Working class pays more for auto insurance
Study by Consumer Federation of America shows that those with less education and lower level jobs pay higher premiums.
The study compared how much minimum liability insurance -- the least allowed by law -- would cost for a factory worker with a high school degree vs. a supervisor at a plant with a college education. In Seattle, one insurer quoted a rate 45% higher for the factory worker. The worker also would pay 40% more in Hartford, Conn.; 33% more in Oakland, Calif.; and 21% more in Chicago.
Another insurer quoted a 33% higher rate in Baltimore for the factory worker. Other than their education level and income, based on their jobs, the rest of the information to get the price quotes was the same, the CFA said.
"Auto insurers charge high premiums for minimal coverage to most working people, even those with perfect driving records, who live in urban areas," said CFA Executive Director Stephen Brobeck. "Since most Americans need a car, and almost all states require the purchase of auto insurance, many lower-income workers are faced with the choice of paying these high -- and often unaffordable -- prices, or breaking the law by driving without insurance."
The CFA has long championed the idea of insurance rates not being influenced by economic factors. In January, the group released another study that showed an executive with a poor driving record who owns a home more often than not will get charged less than a receptionist who rents an apartment but has a perfect driving record.
The group cites a survey conducted last year that showed most Americans don't think education or income should play a role in insurance rate setting. Many insurance companies have maintained that these factors, and an applicant's credit score, have proven to be reliable predictors of the likelihood a policyholder will file a claim and therefore are relevant and should be considered when quoting a premium.
The CFA dismisses the industry's arguments and, based on the national survey, says American consumers do, too.
"The American public knows that it is unfair for auto insurers to use factors like education and occupation in setting rates," said CFA Insurance Director J. Robert Hunter. "In effect, auto insurers are discriminating on the basis of income and race. States should prohibit the use of these demographic factors that bear no logical relation to insurer risk."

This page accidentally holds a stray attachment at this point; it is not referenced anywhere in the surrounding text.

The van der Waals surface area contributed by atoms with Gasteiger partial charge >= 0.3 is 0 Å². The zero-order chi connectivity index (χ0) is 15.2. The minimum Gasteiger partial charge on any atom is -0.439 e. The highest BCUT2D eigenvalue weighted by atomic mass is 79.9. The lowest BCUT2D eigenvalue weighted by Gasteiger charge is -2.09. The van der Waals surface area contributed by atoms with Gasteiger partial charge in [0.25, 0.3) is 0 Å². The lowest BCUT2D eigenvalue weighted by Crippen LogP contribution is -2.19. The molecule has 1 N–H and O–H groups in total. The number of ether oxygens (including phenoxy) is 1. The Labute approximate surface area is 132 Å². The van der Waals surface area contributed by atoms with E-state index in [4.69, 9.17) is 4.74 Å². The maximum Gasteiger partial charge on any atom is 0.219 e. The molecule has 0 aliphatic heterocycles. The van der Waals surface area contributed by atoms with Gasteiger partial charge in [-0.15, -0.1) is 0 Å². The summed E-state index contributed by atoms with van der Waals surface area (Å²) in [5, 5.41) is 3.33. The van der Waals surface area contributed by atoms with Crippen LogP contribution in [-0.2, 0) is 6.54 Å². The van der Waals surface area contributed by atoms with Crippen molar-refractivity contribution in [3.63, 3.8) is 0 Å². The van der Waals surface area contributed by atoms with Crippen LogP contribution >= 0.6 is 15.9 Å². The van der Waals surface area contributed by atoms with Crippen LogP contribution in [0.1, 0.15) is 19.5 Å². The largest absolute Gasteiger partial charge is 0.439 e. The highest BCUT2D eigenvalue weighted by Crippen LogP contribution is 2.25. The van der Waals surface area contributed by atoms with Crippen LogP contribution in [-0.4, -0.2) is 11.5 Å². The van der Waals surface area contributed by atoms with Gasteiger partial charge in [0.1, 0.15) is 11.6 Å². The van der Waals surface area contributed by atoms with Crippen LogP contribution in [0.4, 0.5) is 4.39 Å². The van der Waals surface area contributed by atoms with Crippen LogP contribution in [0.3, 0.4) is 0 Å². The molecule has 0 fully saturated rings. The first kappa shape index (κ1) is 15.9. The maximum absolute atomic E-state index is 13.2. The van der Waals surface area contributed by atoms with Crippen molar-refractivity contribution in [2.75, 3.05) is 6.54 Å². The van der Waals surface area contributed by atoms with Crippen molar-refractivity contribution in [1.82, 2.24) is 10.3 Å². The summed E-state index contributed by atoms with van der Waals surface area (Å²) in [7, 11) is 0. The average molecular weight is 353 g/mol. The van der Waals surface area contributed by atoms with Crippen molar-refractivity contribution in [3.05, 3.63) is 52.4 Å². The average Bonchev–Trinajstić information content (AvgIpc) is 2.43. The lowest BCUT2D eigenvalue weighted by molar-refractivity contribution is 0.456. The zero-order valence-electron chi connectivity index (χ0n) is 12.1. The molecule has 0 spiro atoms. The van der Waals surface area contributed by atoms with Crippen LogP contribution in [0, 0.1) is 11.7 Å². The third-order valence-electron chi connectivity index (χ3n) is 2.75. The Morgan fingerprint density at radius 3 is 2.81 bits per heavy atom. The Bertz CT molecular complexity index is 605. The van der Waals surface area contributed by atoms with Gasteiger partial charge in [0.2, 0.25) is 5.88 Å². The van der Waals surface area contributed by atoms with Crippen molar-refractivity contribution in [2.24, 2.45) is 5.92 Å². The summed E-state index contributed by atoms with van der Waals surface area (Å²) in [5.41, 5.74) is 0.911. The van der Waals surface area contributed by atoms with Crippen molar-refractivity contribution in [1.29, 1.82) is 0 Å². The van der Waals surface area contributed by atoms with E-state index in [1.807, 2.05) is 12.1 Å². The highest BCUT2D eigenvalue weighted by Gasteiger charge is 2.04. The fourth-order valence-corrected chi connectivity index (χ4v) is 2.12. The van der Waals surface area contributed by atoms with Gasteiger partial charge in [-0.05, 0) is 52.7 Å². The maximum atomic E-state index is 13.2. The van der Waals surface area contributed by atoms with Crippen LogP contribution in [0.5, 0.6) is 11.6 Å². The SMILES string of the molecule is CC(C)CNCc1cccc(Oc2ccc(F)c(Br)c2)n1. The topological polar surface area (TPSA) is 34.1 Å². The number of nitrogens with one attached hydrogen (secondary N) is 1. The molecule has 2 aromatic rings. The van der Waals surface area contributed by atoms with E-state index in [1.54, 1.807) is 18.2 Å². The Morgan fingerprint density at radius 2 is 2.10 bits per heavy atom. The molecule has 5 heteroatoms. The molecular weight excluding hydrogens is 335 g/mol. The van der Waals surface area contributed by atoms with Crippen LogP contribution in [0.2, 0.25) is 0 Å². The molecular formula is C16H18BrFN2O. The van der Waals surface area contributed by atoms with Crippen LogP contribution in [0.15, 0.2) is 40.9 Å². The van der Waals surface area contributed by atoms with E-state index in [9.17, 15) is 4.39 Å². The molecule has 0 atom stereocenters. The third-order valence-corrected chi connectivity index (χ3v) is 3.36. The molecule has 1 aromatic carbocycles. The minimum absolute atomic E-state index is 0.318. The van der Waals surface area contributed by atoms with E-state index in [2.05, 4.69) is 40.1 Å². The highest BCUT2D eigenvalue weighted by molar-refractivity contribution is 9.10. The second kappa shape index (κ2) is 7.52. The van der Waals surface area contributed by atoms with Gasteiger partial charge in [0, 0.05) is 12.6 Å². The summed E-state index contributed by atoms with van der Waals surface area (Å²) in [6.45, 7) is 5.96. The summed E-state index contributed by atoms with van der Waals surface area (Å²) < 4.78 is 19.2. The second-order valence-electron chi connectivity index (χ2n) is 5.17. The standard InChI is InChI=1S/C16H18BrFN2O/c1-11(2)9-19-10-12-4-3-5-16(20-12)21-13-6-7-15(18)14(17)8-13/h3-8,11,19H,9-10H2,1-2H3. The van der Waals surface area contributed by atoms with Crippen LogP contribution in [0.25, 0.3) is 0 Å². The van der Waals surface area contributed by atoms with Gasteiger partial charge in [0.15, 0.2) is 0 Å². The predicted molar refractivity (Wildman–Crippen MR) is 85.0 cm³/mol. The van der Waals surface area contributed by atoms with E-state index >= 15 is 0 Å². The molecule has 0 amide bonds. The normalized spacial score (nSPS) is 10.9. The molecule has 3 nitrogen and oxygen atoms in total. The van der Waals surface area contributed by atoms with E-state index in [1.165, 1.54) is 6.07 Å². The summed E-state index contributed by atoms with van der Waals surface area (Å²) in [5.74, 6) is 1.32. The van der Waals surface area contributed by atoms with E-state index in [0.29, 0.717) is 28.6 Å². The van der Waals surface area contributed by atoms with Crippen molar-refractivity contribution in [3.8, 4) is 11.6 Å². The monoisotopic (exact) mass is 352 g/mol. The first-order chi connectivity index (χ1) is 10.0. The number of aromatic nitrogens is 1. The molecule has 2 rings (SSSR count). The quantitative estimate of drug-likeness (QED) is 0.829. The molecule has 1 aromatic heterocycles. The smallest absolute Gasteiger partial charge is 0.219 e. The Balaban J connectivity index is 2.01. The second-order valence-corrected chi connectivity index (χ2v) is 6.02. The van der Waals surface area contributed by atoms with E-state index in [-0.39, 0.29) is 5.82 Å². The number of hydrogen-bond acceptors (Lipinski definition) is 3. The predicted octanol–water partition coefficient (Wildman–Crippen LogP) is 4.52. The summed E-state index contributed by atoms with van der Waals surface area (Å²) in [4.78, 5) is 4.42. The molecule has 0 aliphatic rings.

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So let me see, A teacher or manager or some other managerial position person that makes $60K and thinks everyone around them at work or on the road should realize that they deserve more of everything including a break on their insurance. Simply because their circumstances allowed them to finish college and obtain the position they now hold.
Even with an atrocious driving record.
I had to struggle a bit more to earn my skills and keep my driving record clean. Yet it appears many believe that I should not qualify for better discounts. Oh by the way I earned 6 figures last year and have for the past several years. I don't struggle to get discounts, but I remember when I did.
As for insurance assuming risks well That's their business. From the looks of the buildings that harbor them and the bonuses the executives receive, I do not believe that they are in danger of bankruptcy.
The thing that offends me more than anything else is the assumption that anyone not fortunate enough to be highly successful will file a claim. The arrogance of a bunch of duffusses should outrage every person that has insurance, even those with better rates than others. Maybe your rates are still over priced.... Hmmm.
I Love America. Even though we may disagree, we have that right. I am fortunate, but I never look down upon anyone. I'm thankful that someone runs that little store where I get my overpriced gas and the guy that cuts my grass. The other millions of people that do jobs where the pay is less than stellar. Some of those people had no choice, family sickness/death or financial breakdown in their home as young people and they had to go to work. Their struggle reminds me how fortunate I am.
Those of you that think you are better than anyone else because of your circumstances, have just proven you are not.
Inspire, Encourage and always be a Beacon Of Hope to others.
i guess in a nutshell all of the poor me stories lead to one conclusion, dont be poor cause it sucks
or if you are so dismayed by how insurance companies rate their customers, go start your own insurance company take all the risk and do it your way ,i have a sneaking suspiscion that in a very short period of time when your house and car and family is at risk for your decisions you will start to understand why they rate people the way they do.
Not surprising, since most Americans aren't well-educated. As a retired teacher, the total premium on my near-Cadillac, BCBS health insurance, including prescription, dental, and vision coverage is $620 per month. The reason it's so cheap is because educated teachers take better care of themselves and incur less health costs. The copay for all tests is $0 -colonoscopies, blood tests, 3-day heart stress tests, etc.- because BCBS knows most teachers learn from and take action from the tests and save BCBS more than they'd pay if the test was never done.
Similarly, well-educated people have better driving records. I do agree that if you're a high-school dropout and haven't had an accident or ticket in 15 years you should get the best rates, but if you're going offer insurance to a young driver, statistics show you win by offering the better educated the lower rates.
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